Current Affairs History Military Politics

With North Korea, Is Donald Trump Hoping For A Falkland Islands’ Solution To His Domestic Woes?

In March of 1982 the Ipsos MORI poll rating for Margaret Thatcher, the then prime minister of the United Kingdom, stood at a dismal 16%; one of the lowest results on record. In the minds of many journalists and commentators her four year premiership was effectively over as potential leadership candidates began to emerge from within the ranks of the ruling Conservative Party. The former research chemist’s disastrous mishandling of the hunger strike crisis in the UK occupied north-east of Ireland, her ideological enthusiasm for slashing public services, and her inability to kick-start Britain’s stalled economy (leading to soaring unemployment and civil unrest), seemed to make resignation or removal inevitable.

Then came the Argentinian invasion and occupation of the Falkland Islands, or Islas Malvinas, an inhospitable British-controlled territory some distance off the south-eastern tip of South America, on the 2nd of April 1982. Perhaps for the first time in her much-hyped career, the MP for Finchley came into her own, ceding much of the authority for the conduct of the war to the country’s most hawkish generals and admirals, launching an expeditionary force which retook the maritime colony between May and June of that year. While some doubted the wisdom, methods or even the point of the war, Margaret Thatcher had no such qualms, leaving the political doldrums behind her to sail on a current of reactionary patriotism. The June polls credited her with a post-conflict high of 59%, enough to take the Conservative Party to victory in the general election twelve months later, hammering the divided and faction-ridden opposition of Labour and the SDP–Liberal Alliance.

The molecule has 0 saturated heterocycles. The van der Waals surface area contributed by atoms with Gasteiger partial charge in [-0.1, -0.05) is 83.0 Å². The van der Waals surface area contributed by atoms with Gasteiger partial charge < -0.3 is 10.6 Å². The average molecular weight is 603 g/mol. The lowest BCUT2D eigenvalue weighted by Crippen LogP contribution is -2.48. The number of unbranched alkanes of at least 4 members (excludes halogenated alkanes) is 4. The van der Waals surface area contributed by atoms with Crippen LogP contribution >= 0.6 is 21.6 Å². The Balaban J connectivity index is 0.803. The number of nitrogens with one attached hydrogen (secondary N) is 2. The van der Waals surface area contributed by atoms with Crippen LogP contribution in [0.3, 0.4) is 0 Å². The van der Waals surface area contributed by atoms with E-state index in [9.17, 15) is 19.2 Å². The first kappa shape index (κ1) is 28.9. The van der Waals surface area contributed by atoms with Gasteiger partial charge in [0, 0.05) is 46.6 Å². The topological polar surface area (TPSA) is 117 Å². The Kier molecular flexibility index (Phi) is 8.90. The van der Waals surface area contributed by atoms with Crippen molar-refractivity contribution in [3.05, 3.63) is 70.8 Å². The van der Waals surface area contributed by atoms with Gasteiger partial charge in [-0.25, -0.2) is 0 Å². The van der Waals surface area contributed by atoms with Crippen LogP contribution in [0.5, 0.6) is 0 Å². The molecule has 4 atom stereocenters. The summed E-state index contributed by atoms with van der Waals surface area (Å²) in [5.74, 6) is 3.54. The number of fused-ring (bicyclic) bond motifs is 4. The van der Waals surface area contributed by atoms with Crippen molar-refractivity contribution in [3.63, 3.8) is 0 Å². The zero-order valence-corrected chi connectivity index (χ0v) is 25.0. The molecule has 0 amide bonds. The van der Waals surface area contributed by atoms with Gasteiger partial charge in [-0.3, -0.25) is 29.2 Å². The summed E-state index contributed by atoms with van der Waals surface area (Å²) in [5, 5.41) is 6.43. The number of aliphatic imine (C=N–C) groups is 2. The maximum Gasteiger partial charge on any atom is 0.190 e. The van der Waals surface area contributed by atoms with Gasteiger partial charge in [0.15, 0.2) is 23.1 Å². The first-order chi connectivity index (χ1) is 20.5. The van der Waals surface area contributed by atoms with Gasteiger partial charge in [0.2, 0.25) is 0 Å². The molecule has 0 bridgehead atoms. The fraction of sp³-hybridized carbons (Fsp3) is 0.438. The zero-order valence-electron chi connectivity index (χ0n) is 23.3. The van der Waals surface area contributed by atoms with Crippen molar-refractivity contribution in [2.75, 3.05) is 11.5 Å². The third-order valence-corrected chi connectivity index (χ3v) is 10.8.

I was reminded of the above history from Britain when I saw this quote attributed to Donald Trump in relation to the deepening political and military crisis on the Korean peninsula, as reported by the Guardian:

Donald Trump and Kim Jong-un have stepped up their rhetoric over North Korea’s nuclear programme, a day after Pyongyang drew international condemnation when it launched a mid-range missile over Japan.

The US president, who on Tuesday said “all options are on the table” to contain North Korea, tweeted on Wednesday that “talking is not the answer” and said the US had been paying “extortion money” to the regime.

The North Korean leader earlier described Tuesday’s missile launch as a “meaningful prelude to containing” the US Pacific territory of Guam, adding that more ballistic missile tests were to come.

Given the turmoil gripping the Trump White House, and the potential for one or more of his associates to drag him down into various legal quagmires, I wonder if the real estate magnate is tempted to find his own Falkland Islands’ moment in Asia?

2 comments on “With North Korea, Is Donald Trump Hoping For A Falkland Islands’ Solution To His Domestic Woes?

  1. edit needed: ceding not seceding


  2. john cronin

    Well, he’s got the right idea about the Moslems and that’s the main thing.


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